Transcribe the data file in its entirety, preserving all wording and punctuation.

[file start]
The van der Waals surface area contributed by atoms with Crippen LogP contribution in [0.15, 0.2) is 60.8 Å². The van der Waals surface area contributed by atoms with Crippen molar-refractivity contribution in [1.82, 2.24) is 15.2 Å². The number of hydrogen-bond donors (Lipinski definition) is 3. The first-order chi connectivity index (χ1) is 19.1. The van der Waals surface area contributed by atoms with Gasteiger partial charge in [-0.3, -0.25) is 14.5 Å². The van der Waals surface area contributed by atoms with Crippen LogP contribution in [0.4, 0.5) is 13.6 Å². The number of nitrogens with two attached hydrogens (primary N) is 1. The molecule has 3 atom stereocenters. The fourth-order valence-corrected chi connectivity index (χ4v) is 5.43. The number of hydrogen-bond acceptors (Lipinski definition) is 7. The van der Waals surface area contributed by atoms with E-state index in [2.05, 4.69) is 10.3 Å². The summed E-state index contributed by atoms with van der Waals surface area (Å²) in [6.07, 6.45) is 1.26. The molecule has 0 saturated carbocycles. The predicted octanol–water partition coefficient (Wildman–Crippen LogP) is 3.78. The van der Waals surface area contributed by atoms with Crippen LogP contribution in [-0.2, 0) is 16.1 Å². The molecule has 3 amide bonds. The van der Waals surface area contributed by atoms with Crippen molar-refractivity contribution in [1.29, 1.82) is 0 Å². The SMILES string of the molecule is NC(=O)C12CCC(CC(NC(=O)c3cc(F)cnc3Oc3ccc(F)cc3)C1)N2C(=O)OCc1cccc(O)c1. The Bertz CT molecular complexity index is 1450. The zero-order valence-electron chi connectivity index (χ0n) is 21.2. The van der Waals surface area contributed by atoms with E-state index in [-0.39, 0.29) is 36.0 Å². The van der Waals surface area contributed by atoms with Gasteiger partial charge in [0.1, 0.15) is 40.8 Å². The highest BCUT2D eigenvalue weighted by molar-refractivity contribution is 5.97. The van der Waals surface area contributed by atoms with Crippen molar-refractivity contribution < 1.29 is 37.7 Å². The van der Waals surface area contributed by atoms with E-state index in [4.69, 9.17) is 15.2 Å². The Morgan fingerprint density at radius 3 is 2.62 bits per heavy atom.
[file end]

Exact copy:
The van der Waals surface area contributed by atoms with Crippen LogP contribution in [0.15, 0.2) is 60.8 Å². The van der Waals surface area contributed by atoms with Crippen molar-refractivity contribution in [1.82, 2.24) is 15.2 Å². The number of hydrogen-bond donors (Lipinski definition) is 3. The first-order chi connectivity index (χ1) is 19.1. The van der Waals surface area contributed by atoms with Gasteiger partial charge in [-0.3, -0.25) is 14.5 Å². The van der Waals surface area contributed by atoms with Crippen LogP contribution in [0.4, 0.5) is 13.6 Å². The number of nitrogens with two attached hydrogens (primary N) is 1. The molecule has 3 atom stereocenters. The fourth-order valence-corrected chi connectivity index (χ4v) is 5.43. The number of hydrogen-bond acceptors (Lipinski definition) is 7. The van der Waals surface area contributed by atoms with E-state index in [2.05, 4.69) is 10.3 Å². The summed E-state index contributed by atoms with van der Waals surface area (Å²) in [6.07, 6.45) is 1.26. The molecule has 0 saturated carbocycles. The predicted octanol–water partition coefficient (Wildman–Crippen LogP) is 3.78. The van der Waals surface area contributed by atoms with Crippen LogP contribution in [-0.2, 0) is 16.1 Å². The molecule has 3 amide bonds. The van der Waals surface area contributed by atoms with Crippen molar-refractivity contribution in [1.29, 1.82) is 0 Å². The SMILES string of the molecule is NC(=O)C12CCC(CC(NC(=O)c3cc(F)cnc3Oc3ccc(F)cc3)C1)N2C(=O)OCc1cccc(O)c1. The Bertz CT molecular complexity index is 1450. The zero-order valence-electron chi connectivity index (χ0n) is 21.2. The van der Waals surface area contributed by atoms with E-state index in [-0.39, 0.29) is 36.0 Å². The van der Waals surface area contributed by atoms with Gasteiger partial charge in [0.1, 0.15) is 40.8 Å². The highest BCUT2D eigenvalue weighted by molar-refractivity contribution is 5.97. The van der Waals surface area contributed by atoms with Crippen molar-refractivity contribution < 1.29 is 37.7 Å². The van der Waals surface area contributed by atoms with E-state index in [4.69, 9.17) is 15.2 Å². The Morgan fingerprint density at radius 3 is 2.62 bits per heavy atom.